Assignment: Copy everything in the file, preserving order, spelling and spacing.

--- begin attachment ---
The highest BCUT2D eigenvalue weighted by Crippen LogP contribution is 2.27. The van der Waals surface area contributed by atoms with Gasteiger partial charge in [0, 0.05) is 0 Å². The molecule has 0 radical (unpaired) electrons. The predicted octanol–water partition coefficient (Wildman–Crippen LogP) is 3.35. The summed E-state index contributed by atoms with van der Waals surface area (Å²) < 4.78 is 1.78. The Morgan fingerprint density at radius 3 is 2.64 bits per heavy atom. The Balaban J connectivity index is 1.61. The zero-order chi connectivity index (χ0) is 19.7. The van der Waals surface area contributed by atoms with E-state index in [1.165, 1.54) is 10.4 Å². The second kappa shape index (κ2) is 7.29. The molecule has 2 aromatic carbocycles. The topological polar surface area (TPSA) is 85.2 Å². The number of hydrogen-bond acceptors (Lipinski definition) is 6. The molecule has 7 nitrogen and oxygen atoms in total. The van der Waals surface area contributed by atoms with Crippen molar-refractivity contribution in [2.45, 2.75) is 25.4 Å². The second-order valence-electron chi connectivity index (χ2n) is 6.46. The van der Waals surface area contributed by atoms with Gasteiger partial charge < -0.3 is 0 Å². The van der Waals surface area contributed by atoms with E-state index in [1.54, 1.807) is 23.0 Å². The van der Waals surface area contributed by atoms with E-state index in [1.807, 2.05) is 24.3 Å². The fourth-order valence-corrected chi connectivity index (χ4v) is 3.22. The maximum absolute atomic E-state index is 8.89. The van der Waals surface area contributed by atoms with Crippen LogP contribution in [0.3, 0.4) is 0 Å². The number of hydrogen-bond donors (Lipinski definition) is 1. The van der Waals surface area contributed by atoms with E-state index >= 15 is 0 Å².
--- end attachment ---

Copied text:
The highest BCUT2D eigenvalue weighted by Crippen LogP contribution is 2.27. The van der Waals surface area contributed by atoms with Gasteiger partial charge in [0, 0.05) is 0 Å². The molecule has 0 radical (unpaired) electrons. The predicted octanol–water partition coefficient (Wildman–Crippen LogP) is 3.35. The summed E-state index contributed by atoms with van der Waals surface area (Å²) < 4.78 is 1.78. The Morgan fingerprint density at radius 3 is 2.64 bits per heavy atom. The Balaban J connectivity index is 1.61. The zero-order chi connectivity index (χ0) is 19.7. The van der Waals surface area contributed by atoms with E-state index in [1.165, 1.54) is 10.4 Å². The second kappa shape index (κ2) is 7.29. The molecule has 2 aromatic carbocycles. The topological polar surface area (TPSA) is 85.2 Å². The number of hydrogen-bond acceptors (Lipinski definition) is 6. The molecule has 7 nitrogen and oxygen atoms in total. The van der Waals surface area contributed by atoms with Crippen molar-refractivity contribution in [2.45, 2.75) is 25.4 Å². The second-order valence-electron chi connectivity index (χ2n) is 6.46. The van der Waals surface area contributed by atoms with Gasteiger partial charge < -0.3 is 0 Å². The van der Waals surface area contributed by atoms with E-state index in [1.54, 1.807) is 23.0 Å². The van der Waals surface area contributed by atoms with E-state index in [1.807, 2.05) is 24.3 Å². The fourth-order valence-corrected chi connectivity index (χ4v) is 3.22. The maximum absolute atomic E-state index is 8.89. The van der Waals surface area contributed by atoms with Crippen LogP contribution in [0.3, 0.4) is 0 Å². The number of hydrogen-bond donors (Lipinski definition) is 1. The van der Waals surface area contributed by atoms with E-state index >= 15 is 0 Å².